Ben: Yeah, some of that is similar to the aspects you said there, which is we're focused, I would say, on finding high caliber location where there's a good foot traffic, touristy areas or high traffic areas. But we're also trying to find areas that kind of line up well with the vision of, you know, we're looking for something where there's maybe some recreation going on there and socialization, but we're trying to get it so that there's listening emotions of happiness, discovery, enjoyment. So a couple of examples. Our flagship store right now in Saskatoon is on Broadway Avenue, which is a great walking street. You know, lots of hip cool bars and restaurants along there. It's a very vibrant, energetic community. So it fits in perfectly. You walk past our store, there's great music playing, you walk away then, you hear the music and you can start shopping. Similarly in Calgary, we're gonna have a store located at Palo Stater [SP], which is a music venue. And so it's fantastic for people who, you know, are going to that concert. Boom, we're right there, and you can stop in and experience our store.

Matthew: Yeah. What's kind of the cultural norm in Calgary versus let's say a city like Denver in terms of consuming cannabis outside? What do you see there, just anecdotally?

Ben: It's pretty similar in many ways and that, you know, it is frowned upon to consume largely in public, however, you walk down the street and occasionally get the usual smell of cannabis.

Matthew: Yeah. And where are you in the capital raising process, and what's the process been like since you got started raising capital for Westleaf?

Ben: Yeah, so we started over a year ago, actually really kicked off with a strategic partnership with Thunderchild First Nation, which is an indigenous band in Saskatchewan. They invested $8 million in the company, and it's its largest shareholder, and actually the former chief sits on our board of directors.. Yeah. So that started off and then a few different things including the vertically integrated strategy really kind of put us on the map. And since then we've developed agreements and supply agreements and investments with companies such as Xabis, Tilray, Vivo, and Candera that have allowed us to kind of leverage that and continue to grow. And then I think the one other thing that's pretty unique is that we were able to secure about up to $24 million of debt financing from ATB Financial, which is one of the first traditional lenders I know of to enter the cannabis space in Canada.

Matthew: Okay. I just wanna circle back to extraction really quick. So I'm guessing you're probably doing CO2 extraction, that's kind of the way you're going?

Ben: Yeah, that's correct. We're focused right now on CO2 for several different reasons. One, it's very clean and it's also very diable, something you can dial in. And Xabis has a quite a bit of experience on that and they've got quite a number of years of doing extraction on that.

Matthew: Okay. Okay. How do you kind of measure in your mind how much capacity you need when this market changes on October 17th and you'll be able to have all these extracted products, and how are you kind of gauging how much you should have ready? I mean, that's kind of an art and a science, I guess. What do you do?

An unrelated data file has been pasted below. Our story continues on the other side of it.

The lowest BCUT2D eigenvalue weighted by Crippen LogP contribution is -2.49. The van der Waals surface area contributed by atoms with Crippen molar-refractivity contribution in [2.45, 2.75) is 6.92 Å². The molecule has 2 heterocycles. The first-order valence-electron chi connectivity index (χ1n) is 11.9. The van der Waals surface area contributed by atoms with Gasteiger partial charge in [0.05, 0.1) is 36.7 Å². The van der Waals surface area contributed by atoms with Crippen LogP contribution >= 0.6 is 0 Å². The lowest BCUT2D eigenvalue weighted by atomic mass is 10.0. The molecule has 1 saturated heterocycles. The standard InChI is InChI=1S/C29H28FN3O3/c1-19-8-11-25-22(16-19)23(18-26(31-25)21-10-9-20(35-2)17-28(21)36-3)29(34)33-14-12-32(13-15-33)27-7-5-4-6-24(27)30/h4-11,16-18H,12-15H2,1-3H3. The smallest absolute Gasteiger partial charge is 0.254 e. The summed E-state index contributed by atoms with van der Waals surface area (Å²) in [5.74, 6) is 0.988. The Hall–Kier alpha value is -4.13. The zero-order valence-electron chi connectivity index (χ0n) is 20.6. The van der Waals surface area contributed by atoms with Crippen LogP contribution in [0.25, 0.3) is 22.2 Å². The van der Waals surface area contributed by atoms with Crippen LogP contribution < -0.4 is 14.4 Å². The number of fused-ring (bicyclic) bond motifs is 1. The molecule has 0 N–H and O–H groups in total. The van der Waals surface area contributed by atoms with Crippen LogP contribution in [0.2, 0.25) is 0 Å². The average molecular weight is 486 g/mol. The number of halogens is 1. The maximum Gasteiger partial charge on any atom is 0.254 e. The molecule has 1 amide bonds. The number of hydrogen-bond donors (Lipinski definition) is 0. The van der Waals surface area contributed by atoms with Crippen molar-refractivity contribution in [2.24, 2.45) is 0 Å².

Ben: That's exactly what it is. It's part art, part science, and part crystal ball. You know, the great thing is that we do have other markets such as Colorado and Washington and California to look at. That said, you know, so you can predict a little bit about what the market demand is gonna look like. And I always look at, you know, we've done quite a bit of modeling on different markets and what we've seen is that there's micro and macro trends, right? So within each market, as it comes online, there's an adoption rate, but then when you look globally, you'll see that there is overall a greater acceptance going on for cannabis and particularly CBD. And so that's kind of amplifying things. But then there's this last piece of we all kind of know what the other LPs are doing, but you don't know for sure.

So, when you come to your production forecast, we've made it so that we can be quite dynamic, an ability to just scale up or scale down how much production we want to do based upon what are the needs and demands of the market and what else is going on in this market, how much white space is there to grow in different areas?

Matthew: Okay. And how do you think the Canadian market will mature and evolve over the next five years?

Ben: Yeah. Well, so I think there's a few things. One is, you know, we are seeing globally there's more and more acceptance, and I hope that continues and I've certainly seen that as a trend. I've seen some of the negative stigmas being shattered there. You know, I think more and more people are coming up out about how they use cannabis. You know, whether it's for recreation or it's to help treat some mild conditions such as anxiety or depression or other concerns they may have. Additionally, I think that I suspect what we'll see happen over time is that some of those branding standards will relax a little bit over time. I think that people will start to see that the parade of horribles isn't happening and that there are ways that if we want to try to muscle out the black market, you have to learn how to compete with it. So there's things there of...and the black market today in Canada you can find well-branded products for cheap, and that have higher dosing of what would be allowed today under the current regulations. And so I expect that Canada will try to combat the black market by attacking those items.